Kristen was a member of the inpatient Women’s Services Labor & Delivery Team. Kristen dedicated her life to helping others and was always willing to help even when exhausted. Kristen loved her job! She considered being a nurse more of a calling than a job. Kristen cherished being able to help others bring life into the world and had a pure joy for every baby born. Kristen cared for so many people and made friends wherever she went. Kristen loved her children more than anything, and taught them to pray and thank God for all of our gifts and made sure they knew how much they are loved. Kristen was a friend to all, her loving personality, giving spirit, listening ear, and that smile that could light up the unit will be greatly missed by her team and fellow employees.

Kristen is survived by her loving husband, Shawn; children, Isla and Rowan; mother, Lisa; father, James; stepfather, Mark; Mother- and Father-in-law, Tammie and Gary; sisters, Trina Ouztz (husband, Matt) and Alli Combs (husband Drew); Sister-in-law, Kati; nieces and nephews, Emma, Liam, Eli, Lily Anne, William, Grady, Layton, Allison, Austin, Abigail; and many other loving family and friends.

October 10, 2017

Texas Children’s collaborative work to develop a novel device to anchor the chorio-amniotic membranes during fetal surgery was recently funded by the Eunice Kennedy Shriver National Institute Of Child Health & Human Development (NICHD) of the National Institutes of Health (NIH).

Partnering with Baylor College of Medicine, the Department of Bioengineering at Texas A&M University, and local life sciences commercialization firm Fannin Innovation Studio, the $225,000 Small Business Innovation Research (SBIR) grant will be used to advance the development of a device that can be introduced into the uterine cavity under ultrasound guidance to anchor the chorio-amniotic membranes, thereby reducing the risk for premature rupture of membranes (PROM) during fetal surgery.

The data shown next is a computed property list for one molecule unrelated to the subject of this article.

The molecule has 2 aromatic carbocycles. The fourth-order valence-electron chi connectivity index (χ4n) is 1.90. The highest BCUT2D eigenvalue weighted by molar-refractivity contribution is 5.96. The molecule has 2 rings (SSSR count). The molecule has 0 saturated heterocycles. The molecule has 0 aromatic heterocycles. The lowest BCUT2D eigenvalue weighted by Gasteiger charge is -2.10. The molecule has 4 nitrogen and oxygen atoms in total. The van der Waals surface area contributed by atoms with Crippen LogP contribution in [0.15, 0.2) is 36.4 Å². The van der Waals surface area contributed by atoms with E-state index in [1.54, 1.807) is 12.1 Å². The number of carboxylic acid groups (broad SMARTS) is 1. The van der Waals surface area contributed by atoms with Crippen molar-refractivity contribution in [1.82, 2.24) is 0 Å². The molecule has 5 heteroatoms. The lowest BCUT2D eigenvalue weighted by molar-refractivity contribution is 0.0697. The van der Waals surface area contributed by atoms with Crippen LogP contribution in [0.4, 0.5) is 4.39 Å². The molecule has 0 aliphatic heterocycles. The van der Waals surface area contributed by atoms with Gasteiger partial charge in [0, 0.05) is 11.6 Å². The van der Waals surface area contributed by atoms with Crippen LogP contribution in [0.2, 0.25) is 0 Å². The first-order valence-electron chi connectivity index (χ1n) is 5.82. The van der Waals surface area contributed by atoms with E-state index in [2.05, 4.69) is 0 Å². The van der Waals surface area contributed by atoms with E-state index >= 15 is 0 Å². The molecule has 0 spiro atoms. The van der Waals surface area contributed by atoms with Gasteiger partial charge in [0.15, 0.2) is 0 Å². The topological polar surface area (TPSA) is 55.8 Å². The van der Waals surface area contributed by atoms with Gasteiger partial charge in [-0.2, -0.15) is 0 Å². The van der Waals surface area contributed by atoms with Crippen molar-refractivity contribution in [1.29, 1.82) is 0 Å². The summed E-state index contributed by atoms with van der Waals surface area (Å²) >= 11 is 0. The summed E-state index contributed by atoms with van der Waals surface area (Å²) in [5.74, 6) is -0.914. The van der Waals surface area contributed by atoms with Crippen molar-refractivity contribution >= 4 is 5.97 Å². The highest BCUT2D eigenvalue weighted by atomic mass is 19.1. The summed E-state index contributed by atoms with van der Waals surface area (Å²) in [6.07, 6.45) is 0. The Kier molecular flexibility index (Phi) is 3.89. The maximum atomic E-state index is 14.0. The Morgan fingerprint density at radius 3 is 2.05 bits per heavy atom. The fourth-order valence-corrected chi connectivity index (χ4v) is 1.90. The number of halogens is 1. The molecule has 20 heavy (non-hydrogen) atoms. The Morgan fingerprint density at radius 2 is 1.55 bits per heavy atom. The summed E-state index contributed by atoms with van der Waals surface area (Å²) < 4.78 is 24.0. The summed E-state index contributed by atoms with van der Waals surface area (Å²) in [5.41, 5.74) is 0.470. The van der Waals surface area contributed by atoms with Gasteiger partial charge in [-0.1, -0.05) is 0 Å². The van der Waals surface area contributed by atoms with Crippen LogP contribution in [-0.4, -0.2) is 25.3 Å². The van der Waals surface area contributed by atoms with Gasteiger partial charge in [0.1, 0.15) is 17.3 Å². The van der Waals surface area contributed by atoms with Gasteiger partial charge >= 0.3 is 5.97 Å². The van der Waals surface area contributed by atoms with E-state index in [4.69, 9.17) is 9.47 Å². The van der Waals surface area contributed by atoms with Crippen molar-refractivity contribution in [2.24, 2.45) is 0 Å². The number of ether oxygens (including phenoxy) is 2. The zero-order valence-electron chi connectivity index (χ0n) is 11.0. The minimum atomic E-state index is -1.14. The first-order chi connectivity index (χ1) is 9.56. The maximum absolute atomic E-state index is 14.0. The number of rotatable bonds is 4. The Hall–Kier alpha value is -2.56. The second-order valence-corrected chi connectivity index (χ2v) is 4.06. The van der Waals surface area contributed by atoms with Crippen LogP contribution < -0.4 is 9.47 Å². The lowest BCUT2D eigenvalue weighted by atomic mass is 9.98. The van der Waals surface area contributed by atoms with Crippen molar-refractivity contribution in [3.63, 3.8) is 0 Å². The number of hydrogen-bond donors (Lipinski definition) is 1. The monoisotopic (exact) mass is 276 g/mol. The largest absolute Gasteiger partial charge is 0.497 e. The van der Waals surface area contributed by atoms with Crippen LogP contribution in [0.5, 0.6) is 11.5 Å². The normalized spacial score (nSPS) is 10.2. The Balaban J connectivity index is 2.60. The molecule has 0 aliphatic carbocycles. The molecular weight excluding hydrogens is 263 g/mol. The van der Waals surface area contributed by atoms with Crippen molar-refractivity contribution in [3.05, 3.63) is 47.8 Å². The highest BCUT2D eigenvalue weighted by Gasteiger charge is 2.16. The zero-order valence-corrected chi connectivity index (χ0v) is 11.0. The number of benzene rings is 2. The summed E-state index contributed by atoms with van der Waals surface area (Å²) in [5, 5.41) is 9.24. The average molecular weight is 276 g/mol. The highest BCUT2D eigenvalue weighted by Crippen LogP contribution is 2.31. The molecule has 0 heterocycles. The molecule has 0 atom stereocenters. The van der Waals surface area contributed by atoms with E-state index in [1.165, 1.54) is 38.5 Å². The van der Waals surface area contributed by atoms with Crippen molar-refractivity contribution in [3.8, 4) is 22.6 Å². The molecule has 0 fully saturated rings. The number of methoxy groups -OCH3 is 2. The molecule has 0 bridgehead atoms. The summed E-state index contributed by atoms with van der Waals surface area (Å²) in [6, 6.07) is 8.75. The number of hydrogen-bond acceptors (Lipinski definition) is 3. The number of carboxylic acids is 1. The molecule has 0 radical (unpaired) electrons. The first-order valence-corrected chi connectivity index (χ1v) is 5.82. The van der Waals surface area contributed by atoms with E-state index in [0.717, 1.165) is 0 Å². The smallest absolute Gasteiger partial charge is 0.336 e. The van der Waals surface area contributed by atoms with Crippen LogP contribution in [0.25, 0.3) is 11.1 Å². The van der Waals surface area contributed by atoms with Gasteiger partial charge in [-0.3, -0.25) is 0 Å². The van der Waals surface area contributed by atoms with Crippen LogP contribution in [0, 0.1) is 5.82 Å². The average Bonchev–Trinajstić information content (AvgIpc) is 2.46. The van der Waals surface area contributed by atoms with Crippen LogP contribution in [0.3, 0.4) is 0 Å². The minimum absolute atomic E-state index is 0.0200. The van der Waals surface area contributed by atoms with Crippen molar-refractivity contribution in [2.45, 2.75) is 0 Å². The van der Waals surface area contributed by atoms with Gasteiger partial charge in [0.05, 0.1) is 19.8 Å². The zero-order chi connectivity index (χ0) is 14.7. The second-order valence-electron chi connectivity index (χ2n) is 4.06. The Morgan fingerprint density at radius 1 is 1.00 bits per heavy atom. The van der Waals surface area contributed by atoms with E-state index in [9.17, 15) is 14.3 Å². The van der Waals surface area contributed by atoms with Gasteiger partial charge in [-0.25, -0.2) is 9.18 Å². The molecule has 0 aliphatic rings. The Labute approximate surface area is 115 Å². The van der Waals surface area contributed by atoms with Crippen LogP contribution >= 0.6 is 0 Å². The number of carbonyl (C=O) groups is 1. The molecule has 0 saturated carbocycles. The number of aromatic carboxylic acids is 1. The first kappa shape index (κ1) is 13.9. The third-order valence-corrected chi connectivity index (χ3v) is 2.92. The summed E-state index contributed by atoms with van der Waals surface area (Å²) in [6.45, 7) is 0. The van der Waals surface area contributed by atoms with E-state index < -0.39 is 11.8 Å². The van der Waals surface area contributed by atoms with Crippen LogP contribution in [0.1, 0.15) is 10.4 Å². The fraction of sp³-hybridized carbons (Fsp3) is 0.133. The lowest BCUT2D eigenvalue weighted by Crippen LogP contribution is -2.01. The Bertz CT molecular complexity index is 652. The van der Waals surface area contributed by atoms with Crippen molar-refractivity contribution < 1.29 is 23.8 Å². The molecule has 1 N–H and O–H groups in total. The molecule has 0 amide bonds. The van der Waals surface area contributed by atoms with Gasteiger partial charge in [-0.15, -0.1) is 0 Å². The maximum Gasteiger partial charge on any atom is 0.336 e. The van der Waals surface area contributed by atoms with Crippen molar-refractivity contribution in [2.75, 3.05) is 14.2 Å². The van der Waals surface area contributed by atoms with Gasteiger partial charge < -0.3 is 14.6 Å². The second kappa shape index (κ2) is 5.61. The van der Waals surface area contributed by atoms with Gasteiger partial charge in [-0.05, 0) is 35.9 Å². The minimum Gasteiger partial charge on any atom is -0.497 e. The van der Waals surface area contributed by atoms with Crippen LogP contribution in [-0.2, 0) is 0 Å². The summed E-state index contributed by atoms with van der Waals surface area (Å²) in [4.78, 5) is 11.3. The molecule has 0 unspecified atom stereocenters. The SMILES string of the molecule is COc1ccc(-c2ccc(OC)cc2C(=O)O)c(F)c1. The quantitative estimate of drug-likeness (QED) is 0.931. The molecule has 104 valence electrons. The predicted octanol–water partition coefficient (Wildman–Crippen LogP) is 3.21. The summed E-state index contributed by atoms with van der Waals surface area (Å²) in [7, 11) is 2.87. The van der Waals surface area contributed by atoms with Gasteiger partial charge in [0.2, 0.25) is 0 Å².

Preterm PROM is the most frequent complication associated with fetal surgery and can increase the risk of premature delivery that could potentially add the insult or prematurity to the fetal anomaly that leads to the need for fetal surgery.

Through the Texas A&M undergraduate and graduate design program, a group of Texas A&M engineering students collaborated with Dr. Jimmy Espinoza and OB/Gyn-in-Chief Dr. Michael A. Belfort, obstetricians and gynecologists, and fetal surgeons at Texas Children’s and Baylor, to create the device in 2016. Espinoza and Belfort challenged the students to develop innovative tools that could be percutaneously introduced into the uterus during fetal surgery to anchor the chorio-amniotic membranes in order to reduce the risk of preterm PROM.

Fetal surgery is a relatively new discipline that aims to reduce the risk for fetal death in conditions such as twin-to-twin transfusion syndrome, severe fetal anemia, congenital diaphragmatic hernia or fetal hydrops, or reduce the long term complications and improve the quality of life in conditions such as spina bifida. Texas Children’s and Baylor are at the forefront on fetal surgery in the U.S. and have innovated techniques to make fetal surgery safer for the mothers and their unborn children.

After extensively collaborating with Texas Children’s surgeons to understand the challenges of anchoring the chorio-amniotic membranes during fetal surgery and the need for refinement, the collaborative team developed a device that can be percutaneously introduced into the uterine cavity under ultrasound guidance in order to anchor the chorio-amniotic membranes to reduce the risk for preterm PROM. This new innovation in fetal surgery could potentially be used in all fetal surgeries because of its percutaneous approach and should reduce the risk for the most common complication associated with fetal surgery, namely pre-term PROM.

“The development of new devices and new approaches in fetal surgery is very important to make fetal interventions safer not only for the fetus but also for the mother,” said Espinoza, co-director of the Fetal Center at Texas Children’s. “The decision to proceed to fetal surgery is very altruistic for the mothers because they will be exposed to risks associated with surgery for the benefit of their unborn child. Thus, we have the obligation to minimize those risks. This award recognizes the academic partnerships that are necessary to advance the frontiers of fetal surgery.”

The team’s invention has won the top prize at Texas A&M University’s 2016 annual Engineering Design Showcase. The project was judged against over 700 students on more than 150 other projects.

October 3, 2017